• Capecitabine

      The chemotherapy drug cisplatin may cause excessive loss of magnesium and potassium in the urine.44 , 45 Preliminary reports suggest that both potassium and magnesium supplementation may be necessary to increase low potassium levels.46 , 47 Severe magnesium deficiency caused by cisplatin therapy has been reported to result in seizures.48 Severe magnesium deficiency is a potentially dangerous medical condition that should only be treated by a doctor. People receiving cisplatin chemotherapy should ask their prescribing doctor to closely monitor magnesium and potassium status.

    • Carboplatin

      The chemotherapy drug cisplatin may cause excessive loss of magnesium and potassium in the urine.49 , 50 Preliminary reports suggest that both potassium and magnesium supplementation may be necessary to increase low potassium levels.51 , 52 Severe magnesium deficiency caused by cisplatin therapy has been reported to result in seizures.53 Severe magnesium deficiency is a potentially dangerous medical condition that should only be treated by a doctor. People receiving cisplatin chemotherapy should ask their prescribing doctor to closely monitor magnesium and potassium status.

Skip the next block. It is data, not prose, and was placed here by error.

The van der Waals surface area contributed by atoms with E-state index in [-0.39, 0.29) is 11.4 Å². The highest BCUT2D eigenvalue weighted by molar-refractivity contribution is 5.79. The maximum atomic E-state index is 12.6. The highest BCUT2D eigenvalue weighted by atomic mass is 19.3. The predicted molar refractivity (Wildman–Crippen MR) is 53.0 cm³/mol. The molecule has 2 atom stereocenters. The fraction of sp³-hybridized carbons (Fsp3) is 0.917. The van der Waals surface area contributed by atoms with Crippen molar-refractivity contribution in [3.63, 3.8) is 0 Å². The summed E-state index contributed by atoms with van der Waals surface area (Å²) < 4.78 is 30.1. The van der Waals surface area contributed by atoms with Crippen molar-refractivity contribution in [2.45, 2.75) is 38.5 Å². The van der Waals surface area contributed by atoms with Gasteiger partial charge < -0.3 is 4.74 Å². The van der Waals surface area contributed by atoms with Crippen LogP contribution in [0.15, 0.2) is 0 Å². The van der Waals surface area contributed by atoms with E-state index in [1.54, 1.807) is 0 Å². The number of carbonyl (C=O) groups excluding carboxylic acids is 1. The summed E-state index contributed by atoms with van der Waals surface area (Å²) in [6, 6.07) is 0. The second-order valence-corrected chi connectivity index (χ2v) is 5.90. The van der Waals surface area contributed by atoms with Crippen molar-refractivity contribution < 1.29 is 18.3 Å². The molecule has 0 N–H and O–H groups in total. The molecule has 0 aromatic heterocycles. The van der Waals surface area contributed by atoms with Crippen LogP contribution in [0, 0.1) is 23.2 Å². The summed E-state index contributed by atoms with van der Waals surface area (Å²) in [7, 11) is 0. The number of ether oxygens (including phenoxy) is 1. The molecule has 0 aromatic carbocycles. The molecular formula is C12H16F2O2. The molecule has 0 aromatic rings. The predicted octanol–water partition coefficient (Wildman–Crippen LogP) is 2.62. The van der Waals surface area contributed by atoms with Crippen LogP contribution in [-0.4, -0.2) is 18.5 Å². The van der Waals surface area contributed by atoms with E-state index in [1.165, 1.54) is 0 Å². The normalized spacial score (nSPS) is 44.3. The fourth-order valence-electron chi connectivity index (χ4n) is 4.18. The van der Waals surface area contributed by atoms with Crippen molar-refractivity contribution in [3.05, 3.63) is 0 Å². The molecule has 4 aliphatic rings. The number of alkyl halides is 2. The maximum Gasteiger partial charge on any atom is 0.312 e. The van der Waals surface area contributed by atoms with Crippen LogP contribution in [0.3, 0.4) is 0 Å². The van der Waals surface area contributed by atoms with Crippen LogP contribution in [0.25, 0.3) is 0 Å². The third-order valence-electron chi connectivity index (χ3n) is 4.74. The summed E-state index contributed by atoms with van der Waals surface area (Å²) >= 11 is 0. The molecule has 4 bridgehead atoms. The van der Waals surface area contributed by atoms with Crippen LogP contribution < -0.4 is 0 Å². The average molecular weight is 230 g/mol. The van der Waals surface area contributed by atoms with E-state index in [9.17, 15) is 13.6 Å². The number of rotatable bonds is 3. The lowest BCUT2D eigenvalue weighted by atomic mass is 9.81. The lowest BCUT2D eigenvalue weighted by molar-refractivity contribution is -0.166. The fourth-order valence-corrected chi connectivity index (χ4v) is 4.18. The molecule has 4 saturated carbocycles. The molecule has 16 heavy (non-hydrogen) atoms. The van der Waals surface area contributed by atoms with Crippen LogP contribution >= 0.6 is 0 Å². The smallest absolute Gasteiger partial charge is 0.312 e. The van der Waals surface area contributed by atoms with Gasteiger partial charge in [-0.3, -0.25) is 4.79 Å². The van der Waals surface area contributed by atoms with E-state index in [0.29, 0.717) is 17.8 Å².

• Carmustine

      The chemotherapy drug cisplatin may cause excessive loss of magnesium and potassium in the urine.54 , 55 Preliminary reports suggest that both potassium and magnesium supplementation may be necessary to increase low potassium levels.56 , 57 Severe magnesium deficiency caused by cisplatin therapy has been reported to result in seizures.58 Severe magnesium deficiency is a potentially dangerous medical condition that should only be treated by a doctor. People receiving cisplatin chemotherapy should ask their prescribing doctor to closely monitor magnesium and potassium status.

    • Chlorambucil

      The chemotherapy drug cisplatin may cause excessive loss of magnesium and potassium in the urine.59 , 60 Preliminary reports suggest that both potassium and magnesium supplementation may be necessary to increase low potassium levels.61 , 62 Severe magnesium deficiency caused by cisplatin therapy has been reported to result in seizures.63 Severe magnesium deficiency is a potentially dangerous medical condition that should only be treated by a doctor. People receiving cisplatin chemotherapy should ask their prescribing doctor to closely monitor magnesium and potassium status.

    • Chlorothiazide